HISTORY. Patients with acute bronchitis usually have a self-limiting upper respiratory infection that is associated with chills, fever (100°F to 102°F), malaise, substernal tightness and achiness, and cough. The patient describes a painful, dry cough that becomes productive with mucopuru-lent secretions for several days. The secretions generally clear as the inflammation subsides and the symptoms decrease.

Patients with chronic bronchitis usually have a history of smoking or occupational exposure to a respiratory irritant or pollutant. Patients generally seek healthcare when they become short of breath, have a cough, or notice increased sputum production. The cough may initially be more common in the winter months and gradually develop into a constant problem regardless of the season. Ask patients if they have experienced fatigue or difficulty with activities of daily living because of shortness of breath. Question their sleep patterns and positions; patients often need to sleep sitting up so that they can breathe better. Request that they explain their eating patterns because often a patient with chronic bronchitis has a poor appetite with difficulty eating because of shortness of breath. A decrease in the patient's weight leads to a decrease in the mass of the diaphragm, which contributes to poor respiratory muscle function.

PHYSICAL EXAMINATION. Patients with acute bronchitis appear acutely ill. Generally, they are febrile, mildly dehydrated, and somewhat short of breath. Patients with chronic bronchitis often appear short of breath, a condition that worsens as they speak. To help with breathing, they may use accessory muscles, such as the abdominal muscles, the sternocleidomastoids, and the intercostal muscles. Patients sometimes appear cyanotic. Some with advanced disease have a high PaCO2 that leads to disorientation, headaches, and photophobia (eyes are sensitive to light). Expect copious amounts of mucus that is gray, yellow, or white. Chronic bronchitis may lead to signs of right-sided heart failure, such as peripheral edema and neck vein distension. When you auscultate the patient's lungs, you may hear scattered, fine or coarse crackles and wheezing, and there may be a prolonged time for expiration.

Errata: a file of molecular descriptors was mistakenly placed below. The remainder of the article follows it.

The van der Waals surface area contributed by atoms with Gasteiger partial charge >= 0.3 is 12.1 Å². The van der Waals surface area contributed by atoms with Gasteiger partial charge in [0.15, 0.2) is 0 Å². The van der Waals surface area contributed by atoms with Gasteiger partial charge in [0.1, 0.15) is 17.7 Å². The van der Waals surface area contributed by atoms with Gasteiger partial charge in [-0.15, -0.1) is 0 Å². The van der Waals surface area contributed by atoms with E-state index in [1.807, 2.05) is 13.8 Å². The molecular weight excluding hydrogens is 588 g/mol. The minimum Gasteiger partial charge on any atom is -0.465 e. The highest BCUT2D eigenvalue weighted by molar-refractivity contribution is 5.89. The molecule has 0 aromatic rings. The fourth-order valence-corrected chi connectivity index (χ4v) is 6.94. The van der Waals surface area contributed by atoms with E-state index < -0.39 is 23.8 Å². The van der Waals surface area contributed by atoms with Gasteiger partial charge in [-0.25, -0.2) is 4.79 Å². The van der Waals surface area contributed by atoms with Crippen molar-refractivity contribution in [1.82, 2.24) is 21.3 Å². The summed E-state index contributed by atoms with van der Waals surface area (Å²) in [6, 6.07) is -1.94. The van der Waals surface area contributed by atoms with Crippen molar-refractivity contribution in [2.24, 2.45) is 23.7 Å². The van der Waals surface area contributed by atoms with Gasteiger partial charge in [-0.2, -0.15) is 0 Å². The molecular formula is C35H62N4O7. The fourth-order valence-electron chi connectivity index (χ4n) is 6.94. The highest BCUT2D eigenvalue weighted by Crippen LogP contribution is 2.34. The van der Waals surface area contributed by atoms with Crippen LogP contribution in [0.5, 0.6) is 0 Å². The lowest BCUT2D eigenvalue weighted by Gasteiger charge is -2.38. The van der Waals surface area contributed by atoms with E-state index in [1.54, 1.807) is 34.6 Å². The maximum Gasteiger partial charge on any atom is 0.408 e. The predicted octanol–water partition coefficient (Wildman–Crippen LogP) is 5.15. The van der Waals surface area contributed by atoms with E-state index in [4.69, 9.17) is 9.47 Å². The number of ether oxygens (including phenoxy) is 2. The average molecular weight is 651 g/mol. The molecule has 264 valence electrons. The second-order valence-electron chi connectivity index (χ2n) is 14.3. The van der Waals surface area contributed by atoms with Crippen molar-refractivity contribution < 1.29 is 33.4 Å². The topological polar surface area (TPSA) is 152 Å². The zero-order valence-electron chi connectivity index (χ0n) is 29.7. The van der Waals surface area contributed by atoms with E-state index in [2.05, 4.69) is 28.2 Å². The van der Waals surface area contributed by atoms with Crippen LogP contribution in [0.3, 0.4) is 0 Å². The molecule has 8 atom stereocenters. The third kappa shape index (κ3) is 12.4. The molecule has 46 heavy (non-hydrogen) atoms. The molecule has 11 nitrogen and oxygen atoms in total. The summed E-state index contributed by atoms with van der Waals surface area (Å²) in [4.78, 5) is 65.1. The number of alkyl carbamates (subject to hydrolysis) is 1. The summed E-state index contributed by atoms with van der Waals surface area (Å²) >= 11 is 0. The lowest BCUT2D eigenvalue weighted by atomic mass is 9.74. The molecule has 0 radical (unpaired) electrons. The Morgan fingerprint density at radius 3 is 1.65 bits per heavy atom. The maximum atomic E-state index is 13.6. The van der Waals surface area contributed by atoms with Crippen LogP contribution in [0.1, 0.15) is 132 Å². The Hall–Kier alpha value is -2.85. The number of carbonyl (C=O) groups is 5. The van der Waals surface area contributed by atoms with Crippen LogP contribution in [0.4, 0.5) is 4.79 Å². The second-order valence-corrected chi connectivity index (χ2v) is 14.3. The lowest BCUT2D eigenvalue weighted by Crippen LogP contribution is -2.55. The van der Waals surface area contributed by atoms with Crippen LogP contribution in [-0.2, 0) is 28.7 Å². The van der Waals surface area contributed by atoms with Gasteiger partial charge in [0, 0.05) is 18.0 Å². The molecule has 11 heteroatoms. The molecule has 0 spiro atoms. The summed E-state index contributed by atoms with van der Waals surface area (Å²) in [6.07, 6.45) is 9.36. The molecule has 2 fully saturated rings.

PSYCHOSOCIAL. The patient with acute bronchitis has a self-limiting disease that lasts approximately 1 to 2 weeks. In contrast, a patient with chronic bronchitis is dealing with a chronic, progressive disease. As the disease progresses, patients become more and more dependent on others for assistance. They may feel isolated and depressed. Patients are limited in their mobility and frequently are homebound. Others are reluctant to go out if they are dependent on oxygen.

Diagnostic Highlights

Test Normal Result

Abnormality with Condition


Sputum culture and Negative

Presence of bacteria or

Common organisms are


other microorganisms


Dealing With Bronchitis

Dealing With Bronchitis

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